Some uses of MRS focus on the carbon atoms of the metabolites (see carbon-13 nuclear magnetic resonance). One major reason for this is the presence of carbon in a large portion of all tested metabolites. Another reason is the ability to mark certain metabolites by the 13C isotope, which is more easy to measure than the usually used hydrogen atoms mainly because of its magnetic properties (such as its gyromagnetic ratio).

In MRS, the nuclear spins of the atoms of the metabolites are required to be with a certain degree of polarization, so the spectroscopy can succeed. Algorithmic cooling can be applied[7] in vivo, increasing the resolution and precision of the MRS. Realizations (not in vivo) of algorithmic cooling on metabolites with 13C isotope have been shown to increase the polarization of 13C in amino acids[11] and other metabolites.[12][13]

MRS can be used to obtain biochemical information about certain body tissues in a non-invasive manner. This means that the operation must be carried out at room temperature. Some methods of increasing polarization of spins (such as hyperpolarization, and in particular dynamic nuclear polarization) are not able to operate under this condition since they require a cold environment (a typical value is 1K, about -272 degrees Celsius). On the other hand, algorithmic cooling can be operated in room temperature and be used in MRS in vivo,[7] while methods that required lower temperature can be used in biopsy, outside of the living body.

## Reversible algorithmic cooling - basic compression subroutine

The algorithm operates on an array of equally (and independently) biased qubits. After the algorithm transfers heat (and entropy) from some qubits to the others, the resulting qubits are rearranged in increasing order of bias. Then this array is divided into two sub-arrays: "cold" qubits (with bias exceeding a certain threshold chosen by the user) and "hot" qubits (with bias lower than that threshold). Only the "cold" qubits are used for further quantum computation. The basic procedure is called "Basic Compression Subroutine"[2] or "3 Bit Compression".[14]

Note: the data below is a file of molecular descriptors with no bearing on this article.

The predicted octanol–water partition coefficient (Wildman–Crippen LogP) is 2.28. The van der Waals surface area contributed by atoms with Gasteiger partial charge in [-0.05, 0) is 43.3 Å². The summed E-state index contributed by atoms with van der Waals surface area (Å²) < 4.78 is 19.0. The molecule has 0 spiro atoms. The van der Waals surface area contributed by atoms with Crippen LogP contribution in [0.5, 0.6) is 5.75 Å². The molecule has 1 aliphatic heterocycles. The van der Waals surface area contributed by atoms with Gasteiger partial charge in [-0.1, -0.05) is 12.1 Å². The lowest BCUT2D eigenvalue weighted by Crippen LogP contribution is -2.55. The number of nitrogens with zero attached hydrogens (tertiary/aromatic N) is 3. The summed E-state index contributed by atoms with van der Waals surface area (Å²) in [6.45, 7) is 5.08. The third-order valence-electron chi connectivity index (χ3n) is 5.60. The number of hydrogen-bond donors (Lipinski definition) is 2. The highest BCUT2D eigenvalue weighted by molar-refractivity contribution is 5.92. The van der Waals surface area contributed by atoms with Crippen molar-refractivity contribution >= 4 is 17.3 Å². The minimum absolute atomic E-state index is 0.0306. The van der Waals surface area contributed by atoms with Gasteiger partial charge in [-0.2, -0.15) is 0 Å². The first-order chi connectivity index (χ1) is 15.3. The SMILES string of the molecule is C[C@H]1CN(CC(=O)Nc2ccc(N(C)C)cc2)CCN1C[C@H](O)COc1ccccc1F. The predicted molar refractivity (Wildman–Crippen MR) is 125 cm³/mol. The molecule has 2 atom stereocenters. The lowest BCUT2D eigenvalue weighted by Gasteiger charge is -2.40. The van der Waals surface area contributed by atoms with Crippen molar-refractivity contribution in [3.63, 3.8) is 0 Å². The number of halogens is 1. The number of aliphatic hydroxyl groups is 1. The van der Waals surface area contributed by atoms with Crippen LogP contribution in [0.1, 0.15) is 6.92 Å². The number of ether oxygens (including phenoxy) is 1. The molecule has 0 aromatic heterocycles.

The reversible case can be demonstrated on 3 qubits, using the probabilistic approach. Each qubit is represented by a "coin" (two-level system) whose sides are labeled 0 and 1, and with a certain bias: each coin is independently with bias ${\displaystyle \epsilon }$, meaning probability ${\displaystyle {\frac {1+\epsilon }{2}}}$ for tossing 0. The coins are ${\displaystyle A,B,C}$ and the goal is to use coins ${\displaystyle B,C}$ to cool coin (qubit) ${\displaystyle A}$. The procedure:

1. Toss coins ${\displaystyle A,B,C}$ independently.
2. Apply C-NOT on ${\displaystyle B,C}$.
3. Use coin ${\displaystyle B}$ for conditioning C-SWAP of coins ${\displaystyle A,C}$.

After this procedure, the average (expected value) of the bias of coin ${\displaystyle A}$ is, to leading order, ${\displaystyle \epsilon _{new}^{average}={\frac {3}{2}}\epsilon }$.[14]

### C-NOT step

Coins ${\displaystyle B,C}$ are used for C-NOT operation, also known as XOR (exclusive or). The operation is applied in the following manner: ${\displaystyle A_{new}=A,B_{new}=B\oplus C,C_{new}=C}$, which means that ${\displaystyle B\oplus C}$ is computed and replaces the old value of ${\displaystyle B}$, and ${\displaystyle A,C}$ remain unchanged. More specifically, the following operation is applied:

• If the result of coin ${\displaystyle C}$ is 1:
• Flip coin ${\displaystyle B}$ without looking at the result
• Else (the result of coin ${\displaystyle C}$ is 0):
• Do nothing (still without looking at the result of ${\displaystyle B}$)

Now, the result of coin ${\displaystyle B_{new}}$ is checked (without looking at ${\displaystyle A_{new},C_{new}}$). Classically, this means that the result of coin ${\displaystyle C}$ must be "forgotten" (cannot be used anymore). This is somewhat problematic classically, because the result of coin ${\displaystyle C}$ is no longer probabilistic; however, the equivalent quantum operators (which are the ones that are actually used in realizations and implementations of the algorithm) are capable of doing so.[14]

After the C-NOT operation is over, the bias of coin ${\displaystyle C_{new}}$ is computed using conditional probability:

1. If ${\displaystyle B_{new}=0}$ (meaning ${\displaystyle B=C}$): ${\displaystyle P(C_{new}=0|B=C)={\frac {P(B=C=0)}{P(B=C)}}={\frac {\frac {(1+\epsilon )^{2}}{4}}{{\frac {(1+\epsilon )^{2}}{4}}+{\frac {(1-\epsilon )^{2}}{4}}}}={\frac {\frac {(1+\epsilon )^{2}}{4}}{\frac {1+\epsilon ^{2}}{2}}}={\frac {1+{\frac {2\epsilon }{1+\epsilon ^{2}}}}{2}}}$. Therefore, the new bias of coin ${\displaystyle C_{new}}$ is ${\displaystyle {\frac {2\epsilon }{1+\epsilon ^{2}}}}$.
2. If ${\displaystyle B_{new}=1}$ (meaning ${\displaystyle B\neq C}$): ${\displaystyle P(C_{new}=0|B\neq C)={\frac {P(C=0,B=1)}{P(B\neq C)}}={\frac {{\frac {1+\epsilon }{2}}{\frac {1-\epsilon }{2}}}{{\frac {1+\epsilon }{2}}{\frac {1-\epsilon }{2}}+{\frac {1-\epsilon }{2}}{\frac {1+\epsilon }{2}}}}={\frac {\frac {1-\epsilon ^{2}}{4}}{\frac {1-\epsilon ^{2}}{2}}}={\frac {1}{2}}}$. Therefore, the new bias of coin ${\displaystyle C_{new}}$ is ${\displaystyle 0}$.

### C-SWAP step